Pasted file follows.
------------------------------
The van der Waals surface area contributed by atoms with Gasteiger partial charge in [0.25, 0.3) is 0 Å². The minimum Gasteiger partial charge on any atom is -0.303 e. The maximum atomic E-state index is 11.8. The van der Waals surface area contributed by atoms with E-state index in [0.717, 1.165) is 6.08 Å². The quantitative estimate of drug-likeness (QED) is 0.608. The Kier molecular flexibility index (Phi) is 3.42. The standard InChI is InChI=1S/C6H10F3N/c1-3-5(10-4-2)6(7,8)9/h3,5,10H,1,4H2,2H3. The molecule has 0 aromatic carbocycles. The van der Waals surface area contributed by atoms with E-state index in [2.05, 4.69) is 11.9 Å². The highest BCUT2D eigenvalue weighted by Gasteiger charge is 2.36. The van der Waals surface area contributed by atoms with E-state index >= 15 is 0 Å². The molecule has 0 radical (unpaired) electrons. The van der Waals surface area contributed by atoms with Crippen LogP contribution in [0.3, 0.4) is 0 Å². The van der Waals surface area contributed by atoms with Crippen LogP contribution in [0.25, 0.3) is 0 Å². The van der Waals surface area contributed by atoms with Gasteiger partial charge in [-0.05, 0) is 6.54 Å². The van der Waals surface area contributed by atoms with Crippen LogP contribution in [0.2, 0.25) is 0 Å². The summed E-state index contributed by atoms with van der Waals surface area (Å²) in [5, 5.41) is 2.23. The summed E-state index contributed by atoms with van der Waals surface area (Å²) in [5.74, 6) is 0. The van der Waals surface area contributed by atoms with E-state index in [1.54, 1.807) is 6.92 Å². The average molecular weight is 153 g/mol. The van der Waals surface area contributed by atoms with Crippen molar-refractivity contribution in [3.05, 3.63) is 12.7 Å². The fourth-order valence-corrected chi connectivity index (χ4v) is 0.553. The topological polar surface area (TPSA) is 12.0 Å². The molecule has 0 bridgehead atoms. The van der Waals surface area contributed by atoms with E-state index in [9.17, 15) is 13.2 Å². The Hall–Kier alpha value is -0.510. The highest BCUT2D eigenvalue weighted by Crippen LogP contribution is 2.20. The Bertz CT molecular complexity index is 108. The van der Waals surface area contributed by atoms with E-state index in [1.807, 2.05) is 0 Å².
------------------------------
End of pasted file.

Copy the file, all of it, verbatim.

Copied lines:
The van der Waals surface area contributed by atoms with Gasteiger partial charge in [0.25, 0.3) is 0 Å². The minimum Gasteiger partial charge on any atom is -0.303 e. The maximum atomic E-state index is 11.8. The van der Waals surface area contributed by atoms with E-state index in [0.717, 1.165) is 6.08 Å². The quantitative estimate of drug-likeness (QED) is 0.608. The Kier molecular flexibility index (Phi) is 3.42. The standard InChI is InChI=1S/C6H10F3N/c1-3-5(10-4-2)6(7,8)9/h3,5,10H,1,4H2,2H3. The molecule has 0 aromatic carbocycles. The van der Waals surface area contributed by atoms with E-state index in [2.05, 4.69) is 11.9 Å². The highest BCUT2D eigenvalue weighted by Gasteiger charge is 2.36. The van der Waals surface area contributed by atoms with E-state index >= 15 is 0 Å². The molecule has 0 radical (unpaired) electrons. The van der Waals surface area contributed by atoms with Crippen LogP contribution in [0.3, 0.4) is 0 Å². The van der Waals surface area contributed by atoms with Crippen LogP contribution in [0.25, 0.3) is 0 Å². The van der Waals surface area contributed by atoms with Gasteiger partial charge in [-0.05, 0) is 6.54 Å². The van der Waals surface area contributed by atoms with Crippen LogP contribution in [0.2, 0.25) is 0 Å². The summed E-state index contributed by atoms with van der Waals surface area (Å²) in [5, 5.41) is 2.23. The summed E-state index contributed by atoms with van der Waals surface area (Å²) in [5.74, 6) is 0. The van der Waals surface area contributed by atoms with E-state index in [1.54, 1.807) is 6.92 Å². The average molecular weight is 153 g/mol. The van der Waals surface area contributed by atoms with Crippen molar-refractivity contribution in [3.05, 3.63) is 12.7 Å². The fourth-order valence-corrected chi connectivity index (χ4v) is 0.553. The topological polar surface area (TPSA) is 12.0 Å². The molecule has 0 bridgehead atoms. The van der Waals surface area contributed by atoms with E-state index in [9.17, 15) is 13.2 Å². The Hall–Kier alpha value is -0.510. The highest BCUT2D eigenvalue weighted by Crippen LogP contribution is 2.20. The Bertz CT molecular complexity index is 108. The van der Waals surface area contributed by atoms with E-state index in [1.807, 2.05) is 0 Å².